More than 8.2 million developers use Python! But where did this language come from? Why is it so popular? Let’s take a dive into Python’s fascinating 29-year history.
First of all, why the name Python?
There is a fun fact behind choosing the name Python. Guido van Rossum, the creator of the language, was reading the script of a popular BBC comedy series “Monty Python’s Flying Circus”, which was on-air in the late 1970s. Van Rossum wanted to select a name that was and a little bit mysterious. So, he decided to select naming Python after the comedy series, which was creative, fun, and unpredictable.
Formation of Python
The history of Python goes back to December 1989, to Centrum Wiskunde & Informatica (CWI), in Amsterdam. CWI is a research institute for math and computer science. A Dutch programmer named Guido van Rossum was looking for a hobby programming project to keep him busy over the Christmas break. He decided to create an interpreter for a new scripting language that had been on his mind for a while. Its base is on ABC, which is a general-purpose programming language invented again at CWI. It’s a high-language similar to BASIC or Pascal and it was never meant for high-performance work or anything like that. Its purpose was for teaching programming and prototyping. It was high level, and the code read like plain English, the perfect solution for someone teaching new programmers how logic and data works.
However, what problem was Python solving exactly? At the time, Guido developed Python for the Amoeba distributed computing system. If you wanted to develop software for Amoeba, you would either have to use C or the Unix shell. Writing code in C on this platform was complex and had plenty of restrictions. Guido wanted to sit down and build an application without worrying about hardware, memory management, or other complexities. He’s quoted as saying, “Why don’t I create my own language, stealing my ideas from ABC but reducing the project size from something that took 3 years to complete to something I can do on my own as a skunkworks project in 3 months. And thus, Python was born.”
Brief introduction of the Python Versions
Of course, the history of Python – like other languages, has gone through several versions. Python 0.9.0 was first released in 1991. In addition to exception handling, Python included classes, lists, and strings. More importantly, it included lambda, map, filter, and reduce, which aligned it heavily concerning functional programming.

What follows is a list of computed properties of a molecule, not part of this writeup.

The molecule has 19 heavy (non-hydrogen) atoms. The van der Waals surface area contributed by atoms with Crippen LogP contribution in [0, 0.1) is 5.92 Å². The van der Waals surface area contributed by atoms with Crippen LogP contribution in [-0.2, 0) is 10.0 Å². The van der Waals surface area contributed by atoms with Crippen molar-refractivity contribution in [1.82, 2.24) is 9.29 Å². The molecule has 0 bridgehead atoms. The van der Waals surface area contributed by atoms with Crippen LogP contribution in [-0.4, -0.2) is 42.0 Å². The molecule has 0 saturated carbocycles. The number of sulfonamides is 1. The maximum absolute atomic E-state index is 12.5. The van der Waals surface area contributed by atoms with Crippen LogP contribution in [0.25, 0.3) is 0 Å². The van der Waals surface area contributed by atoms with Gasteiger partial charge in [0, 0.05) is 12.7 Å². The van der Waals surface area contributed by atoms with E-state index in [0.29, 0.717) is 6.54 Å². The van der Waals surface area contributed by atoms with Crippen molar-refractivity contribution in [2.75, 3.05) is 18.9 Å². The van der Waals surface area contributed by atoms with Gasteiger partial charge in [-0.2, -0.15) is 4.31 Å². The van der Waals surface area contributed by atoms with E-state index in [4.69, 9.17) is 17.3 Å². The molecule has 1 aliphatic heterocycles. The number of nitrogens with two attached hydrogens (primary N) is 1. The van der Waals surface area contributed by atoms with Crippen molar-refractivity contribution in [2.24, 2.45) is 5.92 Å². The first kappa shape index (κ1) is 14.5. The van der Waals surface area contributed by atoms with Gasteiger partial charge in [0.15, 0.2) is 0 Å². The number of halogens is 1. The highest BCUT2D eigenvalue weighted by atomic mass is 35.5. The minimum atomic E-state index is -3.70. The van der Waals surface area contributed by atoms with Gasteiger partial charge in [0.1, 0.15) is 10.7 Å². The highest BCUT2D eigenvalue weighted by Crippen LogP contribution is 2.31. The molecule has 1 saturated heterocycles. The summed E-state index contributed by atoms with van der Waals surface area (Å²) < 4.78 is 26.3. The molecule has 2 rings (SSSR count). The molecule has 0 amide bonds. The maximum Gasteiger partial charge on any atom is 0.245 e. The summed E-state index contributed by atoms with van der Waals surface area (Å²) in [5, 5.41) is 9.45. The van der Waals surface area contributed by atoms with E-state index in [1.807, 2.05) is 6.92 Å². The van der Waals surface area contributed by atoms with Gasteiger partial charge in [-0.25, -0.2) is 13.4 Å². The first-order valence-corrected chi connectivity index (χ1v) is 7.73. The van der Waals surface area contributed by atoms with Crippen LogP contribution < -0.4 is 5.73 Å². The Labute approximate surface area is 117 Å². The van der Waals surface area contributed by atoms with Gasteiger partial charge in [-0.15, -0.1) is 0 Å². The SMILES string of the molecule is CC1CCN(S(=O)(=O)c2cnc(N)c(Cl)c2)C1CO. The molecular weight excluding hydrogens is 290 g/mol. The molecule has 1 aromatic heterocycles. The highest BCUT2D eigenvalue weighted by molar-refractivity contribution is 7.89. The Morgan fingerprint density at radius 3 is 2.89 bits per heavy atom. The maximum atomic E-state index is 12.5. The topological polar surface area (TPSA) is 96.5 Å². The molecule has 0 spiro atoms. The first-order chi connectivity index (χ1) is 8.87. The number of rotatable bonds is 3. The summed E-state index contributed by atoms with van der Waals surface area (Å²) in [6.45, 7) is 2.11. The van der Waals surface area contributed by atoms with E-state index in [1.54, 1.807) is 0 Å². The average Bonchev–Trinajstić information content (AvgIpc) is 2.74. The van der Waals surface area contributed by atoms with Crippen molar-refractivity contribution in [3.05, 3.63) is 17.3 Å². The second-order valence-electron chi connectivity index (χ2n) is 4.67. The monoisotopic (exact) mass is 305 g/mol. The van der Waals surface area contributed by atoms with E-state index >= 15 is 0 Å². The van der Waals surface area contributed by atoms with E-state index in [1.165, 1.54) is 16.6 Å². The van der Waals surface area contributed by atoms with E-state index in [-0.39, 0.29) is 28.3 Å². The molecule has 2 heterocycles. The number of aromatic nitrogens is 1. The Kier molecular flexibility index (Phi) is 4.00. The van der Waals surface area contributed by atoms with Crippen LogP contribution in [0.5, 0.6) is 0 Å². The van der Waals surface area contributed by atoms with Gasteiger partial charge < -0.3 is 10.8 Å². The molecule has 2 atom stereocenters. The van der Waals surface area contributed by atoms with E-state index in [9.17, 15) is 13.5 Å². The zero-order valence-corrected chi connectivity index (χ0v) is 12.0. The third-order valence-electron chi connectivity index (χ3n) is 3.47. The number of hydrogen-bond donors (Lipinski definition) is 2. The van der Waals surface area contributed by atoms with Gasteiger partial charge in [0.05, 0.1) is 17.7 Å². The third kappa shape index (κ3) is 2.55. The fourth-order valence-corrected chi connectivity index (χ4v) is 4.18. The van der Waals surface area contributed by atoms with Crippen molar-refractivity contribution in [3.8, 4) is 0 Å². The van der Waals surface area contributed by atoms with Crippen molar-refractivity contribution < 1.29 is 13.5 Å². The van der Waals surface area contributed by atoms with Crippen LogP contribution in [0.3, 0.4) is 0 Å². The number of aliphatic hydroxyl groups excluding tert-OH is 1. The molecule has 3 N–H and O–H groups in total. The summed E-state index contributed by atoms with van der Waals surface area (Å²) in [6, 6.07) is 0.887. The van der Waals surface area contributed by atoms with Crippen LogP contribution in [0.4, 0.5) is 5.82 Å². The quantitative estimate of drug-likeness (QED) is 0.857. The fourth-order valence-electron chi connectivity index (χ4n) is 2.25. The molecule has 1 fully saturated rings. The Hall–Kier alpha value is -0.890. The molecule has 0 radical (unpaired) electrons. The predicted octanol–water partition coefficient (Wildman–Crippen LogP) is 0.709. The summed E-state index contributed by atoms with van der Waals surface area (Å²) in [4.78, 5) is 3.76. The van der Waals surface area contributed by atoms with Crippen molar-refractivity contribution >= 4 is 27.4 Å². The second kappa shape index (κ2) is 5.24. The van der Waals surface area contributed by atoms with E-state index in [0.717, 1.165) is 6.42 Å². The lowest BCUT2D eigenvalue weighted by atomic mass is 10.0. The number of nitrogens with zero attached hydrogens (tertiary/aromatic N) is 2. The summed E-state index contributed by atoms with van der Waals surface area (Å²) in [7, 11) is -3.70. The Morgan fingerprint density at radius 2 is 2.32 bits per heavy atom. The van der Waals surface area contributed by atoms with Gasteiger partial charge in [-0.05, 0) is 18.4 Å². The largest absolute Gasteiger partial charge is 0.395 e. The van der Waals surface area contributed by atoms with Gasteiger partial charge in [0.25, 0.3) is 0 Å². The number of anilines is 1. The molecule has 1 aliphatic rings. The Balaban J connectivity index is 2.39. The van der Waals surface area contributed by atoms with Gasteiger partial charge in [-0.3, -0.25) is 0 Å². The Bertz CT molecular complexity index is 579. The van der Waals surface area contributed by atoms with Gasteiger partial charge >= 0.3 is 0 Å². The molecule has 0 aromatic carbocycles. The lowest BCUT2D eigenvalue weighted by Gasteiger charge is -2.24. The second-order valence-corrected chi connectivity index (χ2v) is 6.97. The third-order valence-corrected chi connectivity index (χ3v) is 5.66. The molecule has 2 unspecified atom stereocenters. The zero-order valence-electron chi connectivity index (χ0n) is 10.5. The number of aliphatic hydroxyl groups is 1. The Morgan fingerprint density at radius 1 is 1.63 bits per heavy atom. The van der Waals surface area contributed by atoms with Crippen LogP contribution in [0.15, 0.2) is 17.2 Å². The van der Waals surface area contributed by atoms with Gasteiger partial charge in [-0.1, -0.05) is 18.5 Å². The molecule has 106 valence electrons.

In 2000, Python 2.0 was released. This version was more of an open-source project from members of the National Research Institute of Mathematics and Computer Science. This version of Python included list comprehensions, a full garbage collector, and it also supported Unicode.
Python 3.0 was the next version and was released in December of 2008 (the latest version of Python is 3.6.4). Although Python 2 and 3 are similar there are subtle differences. Perhaps most noticeably – the way the print statement works. As in Python 3.0, the print statement has been replaced with a print () function.
From its humble beginnings as a project over Christmas break to one of the most popular languages in the world is quite a journey. Many of the core principles behind Python are still present in the language and define its path for the future. While Python is enjoying increased popularity and has taken over the data science field by storm, of course, there are challenges ahead. For instance, mobile devices are far more common than PCs these days, and Python doesn’t really have much representation there. Moreover, multi-core processors are also incredibly common, and Python needs to adapt to that and spread work across cores better.
Nevertheless, Python is seeing a much more diverse user base as it becomes sort of a glue language to other technologies. Programmers are pushing the boundaries of it every day, but the future looks pretty bright!